Locals are mulling over their proportional representation ballots, but the discourse around the province’s election referendum appears to be about as clear as the West Coast’s foggy fall sky.
Mail-in voting packages are arriving to Tofino and Ucluelet P.O Boxes asking residents whether they would like B.C.’s electoral system to change from the current ‘first past the post’ system to a new proportional representation model. A second, optional, portion of the ballot goes on to ask voters what type of proportional representation they would like to see out of three proposed options—dual member proportional, mixed member proportional or rural-urban proportional representation—though voters can simply answer the first question and leave the second one blank.
The options being presented seem to be a source of frustration for locals who are struggling to understand what they’re voting for.
“It just doesn’t make sense to me,” Ucluelet resident Kyle Deakin told the Westerly News.
He said he would like to see a change to B.C.’s current voting system, but can’t see the benefits of the options on the ballot.
“The first past the post system is old and outdated and we seem to have gotten to a point now, especially in the past two elections, where it’s all about strategic voting…I don’t like that,” he said.
“What I don’t quite understand is how will changing the voting system make things any better for us here in the province…I have a hard time to finding the benefits to voting, ‘Yes.’ As I’m reading about all these different kinds of options that were given, I don’t really see what would make it beneficial.”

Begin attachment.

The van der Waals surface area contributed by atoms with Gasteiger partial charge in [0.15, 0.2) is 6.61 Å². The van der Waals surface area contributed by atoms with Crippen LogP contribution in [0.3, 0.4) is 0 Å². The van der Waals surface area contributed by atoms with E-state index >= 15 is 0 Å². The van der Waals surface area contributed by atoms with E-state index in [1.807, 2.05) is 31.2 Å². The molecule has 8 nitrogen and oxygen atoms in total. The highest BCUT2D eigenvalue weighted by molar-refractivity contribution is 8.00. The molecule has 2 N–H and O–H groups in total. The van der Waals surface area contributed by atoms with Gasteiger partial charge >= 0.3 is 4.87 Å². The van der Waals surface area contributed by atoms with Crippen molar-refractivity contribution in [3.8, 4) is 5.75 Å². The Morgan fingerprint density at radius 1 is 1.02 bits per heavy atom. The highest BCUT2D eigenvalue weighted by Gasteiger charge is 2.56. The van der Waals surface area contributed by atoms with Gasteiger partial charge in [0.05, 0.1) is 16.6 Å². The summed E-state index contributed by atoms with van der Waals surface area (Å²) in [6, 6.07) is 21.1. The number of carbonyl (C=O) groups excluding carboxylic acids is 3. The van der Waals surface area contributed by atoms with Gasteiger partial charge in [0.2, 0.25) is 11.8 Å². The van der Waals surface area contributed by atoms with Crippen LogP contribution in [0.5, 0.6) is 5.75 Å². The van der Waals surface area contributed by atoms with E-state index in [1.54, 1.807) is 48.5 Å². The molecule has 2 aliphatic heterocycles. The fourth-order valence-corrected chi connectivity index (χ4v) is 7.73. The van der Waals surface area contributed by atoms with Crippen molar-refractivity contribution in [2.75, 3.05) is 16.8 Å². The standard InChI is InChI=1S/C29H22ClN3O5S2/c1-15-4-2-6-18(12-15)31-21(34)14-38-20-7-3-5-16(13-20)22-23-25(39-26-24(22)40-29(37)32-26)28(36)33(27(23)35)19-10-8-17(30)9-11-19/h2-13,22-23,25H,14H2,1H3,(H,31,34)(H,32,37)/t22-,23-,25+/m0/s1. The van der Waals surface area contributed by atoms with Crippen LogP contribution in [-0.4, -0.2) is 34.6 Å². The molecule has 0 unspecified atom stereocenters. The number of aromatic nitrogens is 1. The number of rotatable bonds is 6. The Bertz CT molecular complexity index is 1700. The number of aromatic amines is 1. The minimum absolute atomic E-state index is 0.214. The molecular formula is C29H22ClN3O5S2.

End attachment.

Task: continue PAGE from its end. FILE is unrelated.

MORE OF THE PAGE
Resident, and former Ucluelet councillor, Geoff Lyons told the Westerly he will be emphatically voting, ‘No’ on his ballot.
“It’s too convoluted for me to even understand it fully,” he said. “Until someone gives me a clarified option, I’m going to say, ‘No. Come back to us when you’ve figured out what you really want.'”
Lyons fears the options on the ballot leave too much wiggle-room for interpretation and added that he would prefer to see a neutral party organizing the referendum, rather than the provincial government.
“It’s open ended. They’re saying, ‘Trust us and we’ll figure out how to do it,’ and I don’t trust anybody in government, no matter what their calling is, to do something right,” he said.
“They need to spell it out completely instead of saying, ‘Trust us to make the decision after you give us the mandate.’ Without knowing what the mandate is, it’s not proper politics.”
Ellen Hunter-Perkins agrees that the process the government has laid out is frustrating, but said she is an adamant ‘Yes,’ vote and is encouraging others to “give change a chance.”
“I’m really frustrated that they gave us those options because proportional representation itself is quite simple. You vote for a party and the proportion of people that vote for a party in B.C. is how much power they have in government,” she said. “To me, proportional representation is the most fair governmental system for voting we’ve ever been offered…I feel like, if I can help get proportional representation in as our voting system, then I can finally vote for who I want to vote for and I don’t have to vote strategically.”
The 28 year old Ucluelet resident is part of a group of local proportional representation fans who are hosting a barbecue at Ucluelet’s Army, Navy and Air Force Veterans Club, 1708 Peninsula Road, on Nov. 7 from 5-7 p.m. to help spread awareness of the referendum.
“If I’m going to put energy into one thing right now, it’s going to be to get people to vote for proportional representation,” she said. “I think it’s going to be huge. I think, with time, it will make people feel like they have a say in how issues pan out more than they do right now…For me, when I look at the way our voting system works right now, I feel like I can have a say, but I could have a far greater say if we had proportional representation.”
She said she’s encouraging people to vote, ‘Yes,’ for the change to propositional representation, but not to pick either option on the ballot’s second portion if they don’t feel confident doing so.
“You actually don’t have to choose an option if you are unsure about which one is the best,” she said. “The key message is that they’re proportional and it’s a much fairer system.”